Just as with the 3PAR CLI, we used the 3PAR SSMC pulldown next to the host name, selecting Host Details, to display host Fibre Channel details, as shown in Figure 10.
Details available through the 3PAR SSMC, CLI, and API include Fibre Channel zoning, HBA configuration, and SFP diagnostic information such as temperature, voltage, current, laser type, and connector type. 3PAR storage administrators can leverage this information to simplify automation and orchestration, and use the diagnostic information for monitoring and troubleshooting link issues.
Next, ESG reviewed the ease with which 3PAR SSMC creates 3PAR Storage Federations. Federation logically groups multiple 3PAR systems for concurrent, non-disruptive, bidirectional data mobility.
From the 3PAR SSMC pulldown, we selected Federation to bring up the list of federated storage. We then selected create to create a federation. We selected two systems from the list of available 3PAR storage systems and clicked on create. 3PAR SSMC created the federation, joining the two systems, and creating all the necessary target-driven peer zones to ensure full connectivity. We then selected the new federation to display the details of the zones, as shown in Figure 11.
As with hosts, 3PAR SSMC transforms the complex, error-prone manual process of zoning a 3PAR Federation into a single step. The automation ensures that peer links are correctly zoned. Once federated, a 3PAR administrator can migrate volumes or LUNs across storage arrays without having to reconfigure zones.
The Bigger Truth
IT organizations face numerous challenges when deploying ever-increasingly complex IT infrastructures. When asked to identify their most important considerations when justifying IT investments, IT professionals and managers cited increased employee productivity, return on investment, and business process improvement.3
ESG Lab validated that HPE 3PAR with Smart SAN for 3PAR accelerates time to value by simplifying, automating, and orchestrating the previously complex, error prone and tedious manual Fibre Channel zoning and storage provisioning processes. Using traditional SAN configuration principles, administrators must create individual zones for each initiator target pair on each FC switch in the fabric, provision LUNs on the target storage, and configure the initiator ports on the host. This manual process requires repeated entry of long WWNs and is prone to errors and confusion. Even in simple environments, administrators often resort to static spreadsheets and manually created and maintained scripts to manage WWNs and zones, and this process can consume hours to days of effort and double-checking to eliminate errors.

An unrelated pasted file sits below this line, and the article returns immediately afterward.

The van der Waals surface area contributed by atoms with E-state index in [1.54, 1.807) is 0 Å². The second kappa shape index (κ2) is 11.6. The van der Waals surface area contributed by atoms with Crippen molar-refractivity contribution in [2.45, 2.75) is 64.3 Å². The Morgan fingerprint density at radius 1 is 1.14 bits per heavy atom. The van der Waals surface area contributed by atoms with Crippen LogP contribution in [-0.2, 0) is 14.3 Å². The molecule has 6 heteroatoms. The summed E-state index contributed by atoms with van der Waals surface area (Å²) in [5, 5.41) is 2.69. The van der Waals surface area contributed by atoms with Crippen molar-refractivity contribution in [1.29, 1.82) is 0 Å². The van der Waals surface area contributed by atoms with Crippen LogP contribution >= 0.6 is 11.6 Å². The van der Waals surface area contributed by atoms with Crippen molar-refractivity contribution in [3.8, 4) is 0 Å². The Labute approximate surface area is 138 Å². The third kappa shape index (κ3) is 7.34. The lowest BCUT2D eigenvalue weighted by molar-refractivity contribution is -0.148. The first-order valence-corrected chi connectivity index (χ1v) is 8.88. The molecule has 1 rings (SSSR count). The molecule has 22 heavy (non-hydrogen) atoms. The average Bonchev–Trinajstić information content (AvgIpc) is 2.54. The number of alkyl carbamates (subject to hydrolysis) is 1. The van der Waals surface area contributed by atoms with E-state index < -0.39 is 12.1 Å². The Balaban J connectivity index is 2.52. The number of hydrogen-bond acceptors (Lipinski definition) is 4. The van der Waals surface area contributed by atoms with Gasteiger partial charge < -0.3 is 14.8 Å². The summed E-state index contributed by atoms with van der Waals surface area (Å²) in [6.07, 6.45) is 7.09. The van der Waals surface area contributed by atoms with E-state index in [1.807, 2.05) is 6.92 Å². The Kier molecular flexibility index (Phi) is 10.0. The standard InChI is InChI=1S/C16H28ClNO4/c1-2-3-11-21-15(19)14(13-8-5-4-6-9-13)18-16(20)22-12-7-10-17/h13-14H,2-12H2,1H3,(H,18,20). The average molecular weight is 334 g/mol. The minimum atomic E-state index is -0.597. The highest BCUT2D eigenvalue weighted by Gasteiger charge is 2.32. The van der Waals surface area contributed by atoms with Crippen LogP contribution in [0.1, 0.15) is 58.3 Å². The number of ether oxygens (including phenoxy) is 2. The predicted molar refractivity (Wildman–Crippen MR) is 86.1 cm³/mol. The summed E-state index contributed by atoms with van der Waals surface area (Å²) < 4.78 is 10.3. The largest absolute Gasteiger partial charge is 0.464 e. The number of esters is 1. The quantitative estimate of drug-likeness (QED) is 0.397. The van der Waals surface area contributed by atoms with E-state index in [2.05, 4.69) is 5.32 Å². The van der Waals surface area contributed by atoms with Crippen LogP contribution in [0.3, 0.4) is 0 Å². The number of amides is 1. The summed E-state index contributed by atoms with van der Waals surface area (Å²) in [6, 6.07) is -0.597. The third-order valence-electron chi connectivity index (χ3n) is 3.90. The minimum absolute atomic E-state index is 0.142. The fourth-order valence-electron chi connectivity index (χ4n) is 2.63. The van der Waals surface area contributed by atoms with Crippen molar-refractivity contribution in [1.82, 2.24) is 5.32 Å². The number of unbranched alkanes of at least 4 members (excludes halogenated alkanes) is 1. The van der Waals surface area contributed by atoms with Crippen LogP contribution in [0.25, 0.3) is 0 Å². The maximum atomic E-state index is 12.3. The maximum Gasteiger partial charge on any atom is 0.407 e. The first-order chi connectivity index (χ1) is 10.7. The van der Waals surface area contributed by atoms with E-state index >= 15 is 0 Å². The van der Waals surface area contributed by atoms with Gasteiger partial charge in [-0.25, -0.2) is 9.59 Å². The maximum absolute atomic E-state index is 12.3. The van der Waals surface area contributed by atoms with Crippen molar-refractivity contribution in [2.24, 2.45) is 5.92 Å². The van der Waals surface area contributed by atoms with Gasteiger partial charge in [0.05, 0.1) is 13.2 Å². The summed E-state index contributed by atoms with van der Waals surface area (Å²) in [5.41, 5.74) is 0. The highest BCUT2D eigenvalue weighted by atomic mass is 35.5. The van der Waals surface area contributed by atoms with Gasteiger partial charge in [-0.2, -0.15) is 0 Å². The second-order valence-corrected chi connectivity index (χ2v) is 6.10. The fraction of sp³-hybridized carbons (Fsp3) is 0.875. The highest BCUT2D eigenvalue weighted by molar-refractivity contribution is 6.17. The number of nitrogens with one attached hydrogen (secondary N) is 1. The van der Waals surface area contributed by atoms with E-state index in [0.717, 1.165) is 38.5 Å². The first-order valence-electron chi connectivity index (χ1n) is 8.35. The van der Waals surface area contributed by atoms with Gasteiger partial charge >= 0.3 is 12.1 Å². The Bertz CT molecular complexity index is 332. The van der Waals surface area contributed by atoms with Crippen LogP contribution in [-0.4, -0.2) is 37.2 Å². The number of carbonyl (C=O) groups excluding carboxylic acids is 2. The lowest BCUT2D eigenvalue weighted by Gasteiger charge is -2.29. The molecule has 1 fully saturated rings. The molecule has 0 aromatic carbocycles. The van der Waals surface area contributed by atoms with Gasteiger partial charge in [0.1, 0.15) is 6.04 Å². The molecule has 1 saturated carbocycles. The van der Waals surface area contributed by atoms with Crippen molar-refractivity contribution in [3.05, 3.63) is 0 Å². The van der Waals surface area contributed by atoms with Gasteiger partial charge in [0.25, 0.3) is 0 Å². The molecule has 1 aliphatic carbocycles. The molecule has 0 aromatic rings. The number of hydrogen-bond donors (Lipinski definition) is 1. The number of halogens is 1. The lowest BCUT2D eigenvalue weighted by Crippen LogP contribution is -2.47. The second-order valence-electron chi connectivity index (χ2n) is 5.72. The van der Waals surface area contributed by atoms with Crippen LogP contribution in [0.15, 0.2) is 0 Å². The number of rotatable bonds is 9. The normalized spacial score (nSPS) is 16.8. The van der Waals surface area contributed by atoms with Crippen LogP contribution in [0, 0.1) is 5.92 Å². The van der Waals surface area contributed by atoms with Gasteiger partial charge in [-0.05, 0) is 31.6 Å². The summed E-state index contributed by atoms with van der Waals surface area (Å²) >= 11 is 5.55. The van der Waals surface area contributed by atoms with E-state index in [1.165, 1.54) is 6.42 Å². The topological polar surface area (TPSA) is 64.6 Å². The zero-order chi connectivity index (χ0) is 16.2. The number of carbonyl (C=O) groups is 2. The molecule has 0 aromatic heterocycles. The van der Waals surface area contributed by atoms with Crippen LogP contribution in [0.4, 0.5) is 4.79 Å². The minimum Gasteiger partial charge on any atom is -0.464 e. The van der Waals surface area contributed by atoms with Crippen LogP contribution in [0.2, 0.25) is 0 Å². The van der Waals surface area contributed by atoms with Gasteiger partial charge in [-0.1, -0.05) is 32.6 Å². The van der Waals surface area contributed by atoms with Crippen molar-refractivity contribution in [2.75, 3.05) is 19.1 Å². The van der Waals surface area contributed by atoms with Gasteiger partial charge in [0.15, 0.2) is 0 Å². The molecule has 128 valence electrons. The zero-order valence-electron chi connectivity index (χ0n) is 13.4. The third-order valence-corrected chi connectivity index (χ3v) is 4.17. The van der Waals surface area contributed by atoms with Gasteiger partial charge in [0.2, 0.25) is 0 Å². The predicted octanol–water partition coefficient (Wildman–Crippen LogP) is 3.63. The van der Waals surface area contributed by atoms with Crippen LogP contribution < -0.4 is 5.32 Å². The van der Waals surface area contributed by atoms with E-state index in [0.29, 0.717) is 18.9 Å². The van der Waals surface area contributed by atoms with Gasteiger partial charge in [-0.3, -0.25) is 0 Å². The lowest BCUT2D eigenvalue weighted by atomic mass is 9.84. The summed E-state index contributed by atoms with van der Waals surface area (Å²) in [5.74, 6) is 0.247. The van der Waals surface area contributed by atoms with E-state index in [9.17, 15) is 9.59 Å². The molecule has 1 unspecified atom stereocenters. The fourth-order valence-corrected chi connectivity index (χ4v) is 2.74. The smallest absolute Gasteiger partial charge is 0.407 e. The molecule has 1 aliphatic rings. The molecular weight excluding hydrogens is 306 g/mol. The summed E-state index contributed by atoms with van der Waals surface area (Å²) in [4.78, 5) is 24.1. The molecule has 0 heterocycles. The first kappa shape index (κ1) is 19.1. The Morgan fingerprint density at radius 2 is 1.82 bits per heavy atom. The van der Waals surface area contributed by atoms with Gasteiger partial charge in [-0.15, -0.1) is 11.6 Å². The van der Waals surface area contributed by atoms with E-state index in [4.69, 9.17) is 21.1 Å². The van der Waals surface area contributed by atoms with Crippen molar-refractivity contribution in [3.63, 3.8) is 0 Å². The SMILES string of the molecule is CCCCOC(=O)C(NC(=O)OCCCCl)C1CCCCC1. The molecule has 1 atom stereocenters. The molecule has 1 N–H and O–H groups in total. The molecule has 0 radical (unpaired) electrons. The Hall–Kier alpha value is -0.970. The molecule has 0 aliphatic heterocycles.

We observed that with HPE 3PAR and Smart SAN for 3PAR, HPE has replaced the arduous manual processes to zone a switch and provision hosts into a simple, automated, and elegant method to orchestrate a 3PAR SAN or 3PAR Federation with little or no FC expertise required. One click with 3PAR SSMC or a single command in the 3PAR CLI creates all requisite end-to-end target-driven peer zones and provisions storage in all three locations (storage, server, and FC switch).
Hewlett Packard Enterprise accomplishes this feat using FCIA T11 standards for Peer Zoning, (TDPZ) and FC Standard FDMI protocol using secure in-band management, obviating the need for pre-configuration and out-of-band Ethernet management. The Smart SAN for 3PAR architecture also provides a diagnostic-ready framework for capturing physical layer diagnostic information for FC link monitoring and troubleshooting. This architecture lays the foundation for HPE to expand its Smart Fabric vision to other protocols and offer future fabric services for participation with other Hewlett Packard Enterprise storage infrastructure environments.
As private cloud environments continue to mature, and complex storage, server, and VM deployments become the norm to support private clouds, simplicity of deployment and management becomes equally critical as performance. Fibre Channel SAN environments need to provide more than data transport. They must be smart, automated, and more predictable, forgoing manual configuration for automation and orchestration. Organizations looking to increase employee productivity, improve their IT processes, and increase their return on investment would be well served to take a closer look at the HPE 3PAR and Smart SAN for 3PAR solution.
1. Source: ESG Master Survey Results, 2018 IT Spending Intentions Survey, December 2017.↩